lyndsey’s enmore dress

We love the drama Lyndsey added to the Enmore Halter Dress with a simple pattern alteration. She is sharing the steps she used to create the look.

Hello, I’m Lyndsey Stanfill, a member of the Advisors’ Circle. My favorite Oliver + S blog posts are Liesl’s “Inspiration and Fabric” posts for new pattern releases. The inspiration pics for the Enmore Dress were so chic and contemporary that I immediately started planning how to adapt the pattern to recreate some of the looks and added this pattern to my summer capsule sewing plan. My earlier Enmore post addressed how I made fit adjustments. This post will walk you through a simple alteration to dial up the drama for this pattern.

Woman wearing a long flared version of the Enmore dress with a wide belt

To alter the Enmore Dress pattern, I added both length and flare. I started with the pattern that had already been adjusted for fit. Below is my pattern with a full bust adjustment from my previous post, which is the starting point for the transformation in this post. You can skip this step if you don’t need fit adjustments. I already added the stitching lines to this pattern piece when I completed fit adjustments. If you are starting with a clean pattern, draw in the seam allowances. For this pattern, the seam allowances are 1/2″. Note that the pictures in this example are not drawn to scale, and I’m using the bodice top in the photos for simplicity. The steps are the same; only the scale is different.

Full Bust Adjustment-Dart Manipulation

Adding A-line Flare to the Pattern Piece

To add flare to the dress pattern, I followed the general directions for the Flared A-line Skirt from The Building Block Dress book. First, since directions are for how to transform a skirt, temporarily place paper behind the pattern to fill in the armscye.

Temporary paper placed behind the armscye

Next, extend the neckline over the armscye to the side seam and the side seam up to the neckline, creating a squared-off shape to the pattern piece (black dashed line). This does not have to be exact; we just need to use these marks to take some general measurements. We will divide the newly extended neckline and the bottom hem by 4 to create evenly placed slash lines across the pattern piece. On my pattern, the extended neckline was 12″ wide, so I made hash marks every 3 inches along the stitching line of the neckline. The bottom hem width was 16″ inches wide, so I made hash marks every 4 inches along the hemline. See the blue hash marks along the neckline and the hemline.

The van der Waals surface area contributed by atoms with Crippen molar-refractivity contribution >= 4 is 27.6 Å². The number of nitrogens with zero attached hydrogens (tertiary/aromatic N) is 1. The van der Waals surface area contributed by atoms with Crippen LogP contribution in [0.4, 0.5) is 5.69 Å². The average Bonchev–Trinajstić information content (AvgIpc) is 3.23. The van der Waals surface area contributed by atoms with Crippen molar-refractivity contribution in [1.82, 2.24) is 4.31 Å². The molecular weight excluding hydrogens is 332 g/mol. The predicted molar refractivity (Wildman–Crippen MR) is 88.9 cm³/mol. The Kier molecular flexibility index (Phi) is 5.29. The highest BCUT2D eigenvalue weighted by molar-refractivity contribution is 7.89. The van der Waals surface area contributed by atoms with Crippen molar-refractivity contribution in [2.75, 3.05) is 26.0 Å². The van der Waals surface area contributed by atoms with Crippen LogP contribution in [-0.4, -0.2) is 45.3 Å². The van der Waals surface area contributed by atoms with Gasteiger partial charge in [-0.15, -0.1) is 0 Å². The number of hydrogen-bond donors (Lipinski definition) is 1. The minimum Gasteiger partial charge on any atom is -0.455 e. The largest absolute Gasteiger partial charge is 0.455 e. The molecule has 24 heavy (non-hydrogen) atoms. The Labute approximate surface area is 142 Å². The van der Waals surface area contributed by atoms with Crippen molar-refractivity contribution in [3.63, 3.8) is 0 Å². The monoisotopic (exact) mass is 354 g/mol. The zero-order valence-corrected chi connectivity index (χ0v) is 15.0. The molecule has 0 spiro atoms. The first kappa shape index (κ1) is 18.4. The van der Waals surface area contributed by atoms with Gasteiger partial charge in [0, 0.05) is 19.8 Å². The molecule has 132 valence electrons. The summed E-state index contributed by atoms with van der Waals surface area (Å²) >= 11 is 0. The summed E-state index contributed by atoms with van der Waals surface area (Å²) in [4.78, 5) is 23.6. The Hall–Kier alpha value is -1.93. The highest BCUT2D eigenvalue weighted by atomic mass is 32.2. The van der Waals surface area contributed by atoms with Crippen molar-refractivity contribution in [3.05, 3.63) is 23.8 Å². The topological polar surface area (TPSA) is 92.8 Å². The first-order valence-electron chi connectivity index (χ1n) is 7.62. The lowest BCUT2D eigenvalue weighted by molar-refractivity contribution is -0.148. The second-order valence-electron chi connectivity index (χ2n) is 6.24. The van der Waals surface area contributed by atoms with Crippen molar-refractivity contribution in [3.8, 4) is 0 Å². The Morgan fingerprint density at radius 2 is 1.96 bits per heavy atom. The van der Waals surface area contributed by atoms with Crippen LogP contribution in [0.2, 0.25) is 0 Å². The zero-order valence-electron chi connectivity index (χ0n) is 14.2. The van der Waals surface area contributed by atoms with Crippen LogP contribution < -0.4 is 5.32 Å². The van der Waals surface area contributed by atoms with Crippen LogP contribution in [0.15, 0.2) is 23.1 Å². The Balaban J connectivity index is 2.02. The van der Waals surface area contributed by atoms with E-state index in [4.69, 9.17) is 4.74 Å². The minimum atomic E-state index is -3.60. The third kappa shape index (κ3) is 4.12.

Enmore Pattern Adjustment 2

With the hash marks placed, connect the points to create three slash lines.

Enmore Pattern Adjustment 3

Cut along the slash lines from the bottom to the neckline, stopping at the stitching line. Do not cut all the way through the paper at the neckline; you want to leave a little hinge at the top of each cut so that the pattern piece remains connected.

Spread the pattern pieces apart an equal distance between each slash line. I added 4″ inches in between each slashed piece on my pattern. Next, place the pattern on top of tissue paper and apply tape to secure it. On the side seam, add half of the width you used in between the other pieces. On my pattern, I had added 4 inches in between each slashed piece, so I added an additional 2 inches to the side seam. Taper the side seam up to the armscye, blending into the side seam just below the armscye to prevent adding width or changing the shape of the armscye.

Finally, extend the slash lines the amount you want to lengthen the pattern piece. You don’t have to be exact here; just add a little more than you will need. I guesstimated that I would want to add 15″ to the length. Draw your new hemline by connecting each extended slash line. Trim the new pattern piece.

Repeat each step on the dress back pattern piece.

Since flare is added to the dress and some of the hemline is now on the bias, you’ll want to hang the dress a few days before hemming. After a few days, I evened up the hem, taking 1″-3″ off the final length.

Final Look

The simple pattern alteration discussed above dramatically changes the silhouette of the Enmore dress. I cut the dress on the bias for even more drama! Compare the final dress to some images I grabbed from Liesl’s inspiration board.

Three halter dress inspiration pics

Three pictures of woman wearing long flared Enmore Dress (side, front, back)

I styled the dress with a couple of belts for more variation. I like having a dress that can be styled for multiple looks. I also added bra cups to the shelf bra for more shaping and modesty since the fabric is light-colored.

Three belted halter dress inspiration pics

Three pictures of woman wearing long flared Enmore Dress, each styled a different way

The dress has so much movement and is fun to wear.

Woman twirling a long flared version of the Enmore dress


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  1. Love it! Can I take credit for the cut it on the bias and embrace the chevron idea? 🙂

    1. Yes!

  2. Erica

    It is gorgeous! The pattern matching, the fit on you, the drape, the extra flare, the appeal of a simple pullover style (no fastenings)—this is all so thoughtfully made and beautifully executed!

    1. It was a joy to make. Definitely one of those projects where enough concentration was needed to get me into a flow state!

  3. Ginger

    Lyndsey, your dress is stunning! Perfect for summer.

    1. Thanks, Ginger!!!

  4. Susan Terrill

    Thank you so much. I love the way you incorporated the flow and bias cut into this dress. It is so beautiful. I have seen dresses like this but did not know exactly how to achieve this style until you showed me.


    1. Thank you, Susan! It is an easy alteration-try it out!!!

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